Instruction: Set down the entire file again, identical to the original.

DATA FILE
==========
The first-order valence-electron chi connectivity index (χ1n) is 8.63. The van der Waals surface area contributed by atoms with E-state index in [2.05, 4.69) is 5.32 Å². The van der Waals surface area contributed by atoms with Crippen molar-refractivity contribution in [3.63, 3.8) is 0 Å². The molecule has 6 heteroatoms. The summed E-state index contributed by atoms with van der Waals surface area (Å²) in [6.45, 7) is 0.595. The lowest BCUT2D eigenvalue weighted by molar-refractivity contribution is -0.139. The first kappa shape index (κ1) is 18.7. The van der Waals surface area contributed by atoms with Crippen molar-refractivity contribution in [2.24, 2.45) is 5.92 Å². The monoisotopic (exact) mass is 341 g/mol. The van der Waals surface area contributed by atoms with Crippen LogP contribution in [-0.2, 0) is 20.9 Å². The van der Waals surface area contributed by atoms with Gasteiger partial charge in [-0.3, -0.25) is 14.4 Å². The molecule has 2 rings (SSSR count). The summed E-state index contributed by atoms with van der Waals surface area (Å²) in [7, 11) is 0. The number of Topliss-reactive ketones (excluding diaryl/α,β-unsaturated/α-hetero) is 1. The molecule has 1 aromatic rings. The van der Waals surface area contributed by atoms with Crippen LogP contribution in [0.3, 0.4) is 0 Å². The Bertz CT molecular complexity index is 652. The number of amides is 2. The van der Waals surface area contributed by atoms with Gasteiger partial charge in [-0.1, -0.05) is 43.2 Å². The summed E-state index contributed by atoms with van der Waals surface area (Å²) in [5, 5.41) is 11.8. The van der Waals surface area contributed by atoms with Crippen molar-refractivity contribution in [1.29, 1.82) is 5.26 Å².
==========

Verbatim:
The first-order valence-electron chi connectivity index (χ1n) is 8.63. The van der Waals surface area contributed by atoms with E-state index in [2.05, 4.69) is 5.32 Å². The van der Waals surface area contributed by atoms with Crippen molar-refractivity contribution in [3.63, 3.8) is 0 Å². The molecule has 6 heteroatoms. The summed E-state index contributed by atoms with van der Waals surface area (Å²) in [6.45, 7) is 0.595. The lowest BCUT2D eigenvalue weighted by molar-refractivity contribution is -0.139. The first kappa shape index (κ1) is 18.7. The van der Waals surface area contributed by atoms with Crippen molar-refractivity contribution in [2.24, 2.45) is 5.92 Å². The monoisotopic (exact) mass is 341 g/mol. The van der Waals surface area contributed by atoms with Crippen LogP contribution in [-0.2, 0) is 20.9 Å². The van der Waals surface area contributed by atoms with Gasteiger partial charge in [-0.3, -0.25) is 14.4 Å². The molecule has 2 rings (SSSR count). The summed E-state index contributed by atoms with van der Waals surface area (Å²) in [7, 11) is 0. The number of Topliss-reactive ketones (excluding diaryl/α,β-unsaturated/α-hetero) is 1. The molecule has 1 aromatic rings. The van der Waals surface area contributed by atoms with Crippen LogP contribution in [0.3, 0.4) is 0 Å². The Bertz CT molecular complexity index is 652. The number of amides is 2. The van der Waals surface area contributed by atoms with Gasteiger partial charge in [-0.1, -0.05) is 43.2 Å². The summed E-state index contributed by atoms with van der Waals surface area (Å²) in [5, 5.41) is 11.8. The van der Waals surface area contributed by atoms with Crippen molar-refractivity contribution in [1.29, 1.82) is 5.26 Å².